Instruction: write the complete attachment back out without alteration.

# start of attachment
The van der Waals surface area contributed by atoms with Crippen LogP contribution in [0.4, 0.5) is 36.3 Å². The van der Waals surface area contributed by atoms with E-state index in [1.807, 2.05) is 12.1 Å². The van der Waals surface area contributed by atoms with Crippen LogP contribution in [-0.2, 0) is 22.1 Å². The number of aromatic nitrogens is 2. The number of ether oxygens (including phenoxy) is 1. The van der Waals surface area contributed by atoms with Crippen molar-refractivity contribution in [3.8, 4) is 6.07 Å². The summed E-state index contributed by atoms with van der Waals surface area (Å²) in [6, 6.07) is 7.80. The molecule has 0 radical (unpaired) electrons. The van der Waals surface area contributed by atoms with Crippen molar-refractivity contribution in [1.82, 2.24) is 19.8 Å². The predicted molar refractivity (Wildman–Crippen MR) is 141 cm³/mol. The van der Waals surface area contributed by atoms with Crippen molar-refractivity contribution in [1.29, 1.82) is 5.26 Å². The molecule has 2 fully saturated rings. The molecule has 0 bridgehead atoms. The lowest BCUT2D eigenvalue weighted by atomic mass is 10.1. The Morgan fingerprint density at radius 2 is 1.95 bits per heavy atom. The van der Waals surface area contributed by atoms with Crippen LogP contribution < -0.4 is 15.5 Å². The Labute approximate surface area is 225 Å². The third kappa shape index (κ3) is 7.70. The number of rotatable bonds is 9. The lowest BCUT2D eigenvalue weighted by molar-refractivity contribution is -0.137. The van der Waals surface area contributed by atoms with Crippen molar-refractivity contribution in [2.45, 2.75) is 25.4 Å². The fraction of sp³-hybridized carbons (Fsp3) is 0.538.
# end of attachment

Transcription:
The van der Waals surface area contributed by atoms with Crippen LogP contribution in [0.4, 0.5) is 36.3 Å². The van der Waals surface area contributed by atoms with E-state index in [1.807, 2.05) is 12.1 Å². The van der Waals surface area contributed by atoms with Crippen LogP contribution in [-0.2, 0) is 22.1 Å². The number of aromatic nitrogens is 2. The number of ether oxygens (including phenoxy) is 1. The van der Waals surface area contributed by atoms with Crippen molar-refractivity contribution in [3.8, 4) is 6.07 Å². The summed E-state index contributed by atoms with van der Waals surface area (Å²) in [6, 6.07) is 7.80. The molecule has 0 radical (unpaired) electrons. The van der Waals surface area contributed by atoms with Crippen molar-refractivity contribution in [1.82, 2.24) is 19.8 Å². The predicted molar refractivity (Wildman–Crippen MR) is 141 cm³/mol. The van der Waals surface area contributed by atoms with Crippen molar-refractivity contribution in [1.29, 1.82) is 5.26 Å². The molecule has 2 fully saturated rings. The molecule has 0 bridgehead atoms. The lowest BCUT2D eigenvalue weighted by atomic mass is 10.1. The Morgan fingerprint density at radius 2 is 1.95 bits per heavy atom. The van der Waals surface area contributed by atoms with Crippen LogP contribution < -0.4 is 15.5 Å². The Labute approximate surface area is 225 Å². The third kappa shape index (κ3) is 7.70. The number of rotatable bonds is 9. The lowest BCUT2D eigenvalue weighted by molar-refractivity contribution is -0.137. The van der Waals surface area contributed by atoms with Crippen molar-refractivity contribution in [2.45, 2.75) is 25.4 Å². The fraction of sp³-hybridized carbons (Fsp3) is 0.538.